By Trooper Greg Evensen
June 15, 2013
As I arrived at the underpass along the highway just south of US 56 Highway in Kansas, and north of the small rural town of Wellsville, I prepared for what was coming. Immediately upon opening the door of my cruiser, I was slammed with the odor of rotting flesh. The boys who had spotted a shiny object under the bridge knew something bad had happened but did not go any closer. A motorcyclist missing for 10 days had been found. The decomposed remains showed no sign of foul play or drugs. Apparently, lack of sleep had claimed another victim. Handling a scene like this takes time and calls for a strong stomach. I will spare you the gruesome details. Later that month, I was called to an apartment in Olathe, where a man had died and only discovered when the incredible smell of a decomposing body blew down the hallway and the cloud of blow flies exited with full bellies. I had put a finger full of gasoline up my nostrils to mitigate the eye tearing smell, so that I could help carry the body bag out to the ambulance. Other than the sweetish smell of burning flesh, the sight of and smell of a putrid body is one of the worst scenes a responding trooper or police officer can face.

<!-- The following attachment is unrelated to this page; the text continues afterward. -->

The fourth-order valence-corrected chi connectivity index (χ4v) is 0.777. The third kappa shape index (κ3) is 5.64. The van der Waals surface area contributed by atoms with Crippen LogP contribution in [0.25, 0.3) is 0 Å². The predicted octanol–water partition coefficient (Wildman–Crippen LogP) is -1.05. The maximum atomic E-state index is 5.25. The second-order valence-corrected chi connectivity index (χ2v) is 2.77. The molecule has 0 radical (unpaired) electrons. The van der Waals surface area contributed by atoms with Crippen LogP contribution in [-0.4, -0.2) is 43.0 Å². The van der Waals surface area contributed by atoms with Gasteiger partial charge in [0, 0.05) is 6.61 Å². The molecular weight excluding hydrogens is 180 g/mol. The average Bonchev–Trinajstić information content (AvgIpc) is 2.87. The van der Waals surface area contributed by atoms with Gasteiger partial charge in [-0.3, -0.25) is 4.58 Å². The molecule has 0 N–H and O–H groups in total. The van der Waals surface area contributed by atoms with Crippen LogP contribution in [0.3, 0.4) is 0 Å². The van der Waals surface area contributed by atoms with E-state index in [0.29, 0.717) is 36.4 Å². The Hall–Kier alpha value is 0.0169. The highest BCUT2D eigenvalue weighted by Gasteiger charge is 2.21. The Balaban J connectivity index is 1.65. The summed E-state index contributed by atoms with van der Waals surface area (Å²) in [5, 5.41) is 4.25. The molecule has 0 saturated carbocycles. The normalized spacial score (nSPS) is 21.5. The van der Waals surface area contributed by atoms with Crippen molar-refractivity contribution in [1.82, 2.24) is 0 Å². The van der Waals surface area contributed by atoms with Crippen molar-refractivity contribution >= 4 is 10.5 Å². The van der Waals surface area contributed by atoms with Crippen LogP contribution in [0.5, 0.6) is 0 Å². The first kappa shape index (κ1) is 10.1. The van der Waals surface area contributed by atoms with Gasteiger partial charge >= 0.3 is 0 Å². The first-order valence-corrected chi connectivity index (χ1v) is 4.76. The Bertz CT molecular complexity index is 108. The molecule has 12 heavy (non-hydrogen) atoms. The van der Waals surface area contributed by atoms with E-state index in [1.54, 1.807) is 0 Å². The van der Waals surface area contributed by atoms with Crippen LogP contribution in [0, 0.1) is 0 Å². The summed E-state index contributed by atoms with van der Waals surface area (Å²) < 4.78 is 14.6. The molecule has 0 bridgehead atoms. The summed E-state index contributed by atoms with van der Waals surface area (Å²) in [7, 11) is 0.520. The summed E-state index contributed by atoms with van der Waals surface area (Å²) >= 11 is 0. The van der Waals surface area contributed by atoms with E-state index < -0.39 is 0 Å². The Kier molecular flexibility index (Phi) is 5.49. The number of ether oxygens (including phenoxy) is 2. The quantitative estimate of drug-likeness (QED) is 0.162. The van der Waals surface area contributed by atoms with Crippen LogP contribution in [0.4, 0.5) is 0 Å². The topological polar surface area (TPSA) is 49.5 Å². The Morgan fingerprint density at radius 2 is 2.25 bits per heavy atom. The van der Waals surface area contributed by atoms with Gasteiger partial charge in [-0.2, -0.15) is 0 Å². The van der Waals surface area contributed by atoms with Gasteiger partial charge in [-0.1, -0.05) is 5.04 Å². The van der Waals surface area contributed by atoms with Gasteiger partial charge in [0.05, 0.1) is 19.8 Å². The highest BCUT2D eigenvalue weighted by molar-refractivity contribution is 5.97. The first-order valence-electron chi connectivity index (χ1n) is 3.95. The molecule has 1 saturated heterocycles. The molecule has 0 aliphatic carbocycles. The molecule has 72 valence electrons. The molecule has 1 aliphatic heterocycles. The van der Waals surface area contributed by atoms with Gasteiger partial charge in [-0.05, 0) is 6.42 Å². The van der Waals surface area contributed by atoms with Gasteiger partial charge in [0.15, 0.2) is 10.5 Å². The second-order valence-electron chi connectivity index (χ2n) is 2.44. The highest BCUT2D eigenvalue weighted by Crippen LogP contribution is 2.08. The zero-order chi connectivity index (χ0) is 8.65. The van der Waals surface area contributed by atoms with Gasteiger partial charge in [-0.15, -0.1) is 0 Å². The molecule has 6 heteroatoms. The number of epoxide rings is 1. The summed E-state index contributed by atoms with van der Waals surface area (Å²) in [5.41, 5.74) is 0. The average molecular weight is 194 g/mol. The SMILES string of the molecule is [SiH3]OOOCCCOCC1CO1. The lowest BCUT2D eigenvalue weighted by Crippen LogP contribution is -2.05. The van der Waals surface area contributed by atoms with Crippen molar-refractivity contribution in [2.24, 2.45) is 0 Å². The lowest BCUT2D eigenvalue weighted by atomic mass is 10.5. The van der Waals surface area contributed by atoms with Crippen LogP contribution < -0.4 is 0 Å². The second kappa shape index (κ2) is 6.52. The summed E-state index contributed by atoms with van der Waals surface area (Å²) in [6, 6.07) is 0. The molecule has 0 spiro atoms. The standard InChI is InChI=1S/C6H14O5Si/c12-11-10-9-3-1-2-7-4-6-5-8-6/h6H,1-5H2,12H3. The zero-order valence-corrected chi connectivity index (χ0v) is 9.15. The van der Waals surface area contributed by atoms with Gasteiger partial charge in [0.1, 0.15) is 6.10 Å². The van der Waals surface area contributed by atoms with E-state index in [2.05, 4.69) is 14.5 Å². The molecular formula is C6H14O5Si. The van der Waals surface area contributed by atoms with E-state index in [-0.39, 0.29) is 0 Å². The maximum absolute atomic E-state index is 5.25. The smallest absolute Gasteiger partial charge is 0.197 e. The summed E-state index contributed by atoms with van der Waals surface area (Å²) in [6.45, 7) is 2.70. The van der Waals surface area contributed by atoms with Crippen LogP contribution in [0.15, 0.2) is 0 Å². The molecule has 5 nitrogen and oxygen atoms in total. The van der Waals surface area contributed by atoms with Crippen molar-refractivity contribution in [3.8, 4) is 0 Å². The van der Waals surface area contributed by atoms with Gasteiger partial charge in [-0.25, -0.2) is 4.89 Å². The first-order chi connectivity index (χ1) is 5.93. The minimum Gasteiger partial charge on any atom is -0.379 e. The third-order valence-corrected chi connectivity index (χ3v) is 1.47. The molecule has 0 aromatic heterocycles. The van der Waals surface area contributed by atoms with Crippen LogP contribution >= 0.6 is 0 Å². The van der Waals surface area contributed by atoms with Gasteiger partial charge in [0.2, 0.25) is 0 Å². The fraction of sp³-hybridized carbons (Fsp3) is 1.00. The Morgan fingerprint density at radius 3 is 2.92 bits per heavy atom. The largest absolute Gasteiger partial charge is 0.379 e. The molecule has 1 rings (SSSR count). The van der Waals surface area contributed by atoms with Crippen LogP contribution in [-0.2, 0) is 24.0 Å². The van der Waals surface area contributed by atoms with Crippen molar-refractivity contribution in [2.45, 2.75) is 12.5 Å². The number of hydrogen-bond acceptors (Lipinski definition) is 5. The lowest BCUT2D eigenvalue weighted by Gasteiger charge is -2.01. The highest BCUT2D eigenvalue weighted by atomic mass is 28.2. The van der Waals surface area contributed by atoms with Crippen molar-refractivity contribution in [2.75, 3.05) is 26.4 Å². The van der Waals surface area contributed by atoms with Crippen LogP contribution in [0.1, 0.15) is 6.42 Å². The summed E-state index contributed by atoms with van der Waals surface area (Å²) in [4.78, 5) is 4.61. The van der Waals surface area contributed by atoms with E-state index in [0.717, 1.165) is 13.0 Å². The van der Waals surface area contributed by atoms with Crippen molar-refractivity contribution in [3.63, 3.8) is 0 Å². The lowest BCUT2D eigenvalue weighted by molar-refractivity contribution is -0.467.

Rescuing an abandoned baby in a roach infested apartment ranks among my horror gallery experiences as well, but the roaches scattered as I picked the child up and we got out of that hell hole. They were EVERYWHERE! Just like America.
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